One day the rabbi of Chelm fell terribly ill, and though he was the wisest man in the village, he could not cure himself. And so he called for the doctor of Chelm, who examined the rabbi and sadly shook his head.
“The only cure is fresh goat’s milk,” the doctor declared. “But alas, we have no goats in Chelm.”
“That’s easy to fix,” the rabbi said, and he sent two of his disciples to the next village to buy a nanny goat.
The two men quickly traveled to the next village and bought a beautiful white nanny goat. “Will she give milk?” they asked the goat dealer.
“More milk than anyone could drink,” the dealer declared, and so the disciples, pleased with their find, began to walk back home, pulling the goat behind them.
On their way they stopped at an inn to quench their thirst, and they began to talk delightedly about their wonderful nanny goat. “She gushes milk like a fountain,” they declared as they raised their glasses to toast their good fortune.
Now the innkeeper overheard them, and because he disliked the people of Chelm and thought them fools, he decided he would play a prank on them. While the men celebrated, the innkeeper sneaked to the stable and untied the nanny goat. In its place he tied his own white billy goat.
When the disciples went to the stable, they unknowingly untied the billy goat and walked back to Chelm, calling all the way, “We’ve brought the rabbi’s cure.” The people of Chelm followed them all the way to the rabbi’s house.
“Your cure, rabbi,” they cried. The rabbi smiled, and slowly made his way to the door of his house. His wife sat down upon a stool, preparing to milk the nanny.
Alas, try as she would, she could not get a drop of milk from the creature. “You’ve bought a goat who gives no milk,” she cried.
“Ah, don’t be hasty,” said the men. “The Torah teaches us that everything must be done with knowledge and understanding. Obviously we need a goat owner who knows how to milk goats.”
So they called upon the butcher, for once upon a time he owned goats. And the moment he saw the goat, he knew. “This is a billy goat!” he cried.
The rabbi’s followers were furious. “That merchant pulled a fast one on us, and he’ll pay for his trick!” And although it was late afternoon by now, they set off right away, pulling the billy goat behind them, to see the goat dealer.
On their way, they stopped at the same inn for a drink. “You’ll never believe what happened,” they told whoever would listen, and they regaled their listeners with the tale. “We’re off to punish the goat dealer,” they said.
Well, when the innkeeper heard this, he quickly went to the stable and once again exchanged goats. This time he tied the nanny goat to the post where the men had left their billy goat.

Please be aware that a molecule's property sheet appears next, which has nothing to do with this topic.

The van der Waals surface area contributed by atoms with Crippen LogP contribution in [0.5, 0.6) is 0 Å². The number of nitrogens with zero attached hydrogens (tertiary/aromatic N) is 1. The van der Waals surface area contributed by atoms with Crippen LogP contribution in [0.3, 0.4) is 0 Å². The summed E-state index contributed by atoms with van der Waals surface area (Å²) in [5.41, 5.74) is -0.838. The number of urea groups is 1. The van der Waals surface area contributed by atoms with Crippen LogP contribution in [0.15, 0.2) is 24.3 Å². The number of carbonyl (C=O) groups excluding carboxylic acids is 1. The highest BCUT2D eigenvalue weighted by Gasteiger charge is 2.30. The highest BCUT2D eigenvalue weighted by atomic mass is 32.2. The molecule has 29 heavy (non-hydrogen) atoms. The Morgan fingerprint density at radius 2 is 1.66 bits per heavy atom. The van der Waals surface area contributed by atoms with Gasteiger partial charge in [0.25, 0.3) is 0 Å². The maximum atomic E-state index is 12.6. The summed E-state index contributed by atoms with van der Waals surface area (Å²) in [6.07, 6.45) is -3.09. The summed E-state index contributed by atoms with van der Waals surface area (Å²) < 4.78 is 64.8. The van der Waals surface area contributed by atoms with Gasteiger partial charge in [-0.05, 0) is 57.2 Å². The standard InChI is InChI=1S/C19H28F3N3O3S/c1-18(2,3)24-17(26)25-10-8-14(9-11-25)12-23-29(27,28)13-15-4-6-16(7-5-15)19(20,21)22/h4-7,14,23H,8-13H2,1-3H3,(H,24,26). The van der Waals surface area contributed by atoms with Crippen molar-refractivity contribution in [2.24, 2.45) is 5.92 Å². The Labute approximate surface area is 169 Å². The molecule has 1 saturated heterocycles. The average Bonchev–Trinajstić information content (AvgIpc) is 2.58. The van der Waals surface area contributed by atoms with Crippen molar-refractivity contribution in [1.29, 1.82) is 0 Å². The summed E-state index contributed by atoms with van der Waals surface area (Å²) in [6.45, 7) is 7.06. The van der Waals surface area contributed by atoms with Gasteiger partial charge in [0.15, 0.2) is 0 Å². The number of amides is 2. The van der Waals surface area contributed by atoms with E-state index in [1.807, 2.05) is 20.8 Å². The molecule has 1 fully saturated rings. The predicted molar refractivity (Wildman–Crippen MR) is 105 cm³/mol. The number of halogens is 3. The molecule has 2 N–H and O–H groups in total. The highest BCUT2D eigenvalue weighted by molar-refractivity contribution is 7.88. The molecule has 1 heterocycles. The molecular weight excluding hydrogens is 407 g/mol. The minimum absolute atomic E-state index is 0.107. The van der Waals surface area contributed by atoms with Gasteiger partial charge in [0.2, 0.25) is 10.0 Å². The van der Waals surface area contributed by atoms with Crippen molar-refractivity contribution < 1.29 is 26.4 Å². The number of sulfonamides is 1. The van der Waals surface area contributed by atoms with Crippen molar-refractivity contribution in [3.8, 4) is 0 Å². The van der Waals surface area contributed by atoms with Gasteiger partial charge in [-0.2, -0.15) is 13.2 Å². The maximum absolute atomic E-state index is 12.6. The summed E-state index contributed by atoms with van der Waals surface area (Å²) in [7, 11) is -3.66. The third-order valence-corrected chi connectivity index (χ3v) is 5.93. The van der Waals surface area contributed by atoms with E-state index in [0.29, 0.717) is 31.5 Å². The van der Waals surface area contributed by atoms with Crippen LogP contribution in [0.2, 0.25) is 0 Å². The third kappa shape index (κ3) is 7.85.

When the disciples had finished their drinks, they went to the stable, untied the goat and departed. When they reached the goat dealer’s home, they called furiously to him. “You’ve cheated us!” they cried. “This goat has no milk. This is a billy goat!”
The goat dealer was shocked. “But that’s not possible,” he said, and he sat upon a stool and reached beneath the nanny goat and began to milk her. In moments he had filled a pail with thick goat’s milk. “There, you see,” the dealer said. “She’s just as I promised. Now are you satisfied?”
The men were amazed, but then, certain that the dealer was trying to fool them, they called for the local rabbi. “We want a document that certifies that this is a genuine nanny goat,” they said.
“I’m happy to oblige,” the rabbi said, and he penned a document, signed it and sealed it. “This will certify the facts,” he declared.
Overjoyed, the men began the journey back to Chelm. On the way, of course, they stopped off at the inn, and this time, once again, the innkeeper exchanged the nanny for his white billy.
When the disciples reached the rabbi’s home, they cried out to him. “She’s here! She will give milk! The rabbi from the village has certified this!”
The wife of the ailing rabbi sat down to milk the goat. Once again, the goat gave not one drop. “Fools!” she cried. “You have been cheated a second time!”
The men were dumbfounded, and so was the rabbi. “Here is the village rabbi’s document,” they said. “What do you make of this? What can this mean, dear rabbi?”
Now the rabbi had to think. He thought hard, for he always thought hard. He read the other rabbi’s document. He frowned. He scratched his head. For a long, long time he sat this way, thinking over all that had happened. He knew a rabbi never wrote something that wasn’t true. This must be a nanny goat. The other rabbi said it was.
And then at last, he understood. He knew just what had happened. He called his wife and his disciples to his bedside, and looking very serious, staring over his spectacles, he quietly explained.
“You wonder how a nanny goat can turn into a billy goat, and the answer now, I see, is simple. This is the luck of Chelm, I’m afraid. By the time a nanny goat reaches our village, it’s sure to turn into a billy. I’m afraid if I’m to drink goat’s milk, I’ll have to go to another village.”
“The luck of Chelm,” the people said sadly, but the rabbi traveled to the next village and drank buckets full of fresh goat’s milk, and before long he was well again, and just as wise as ever.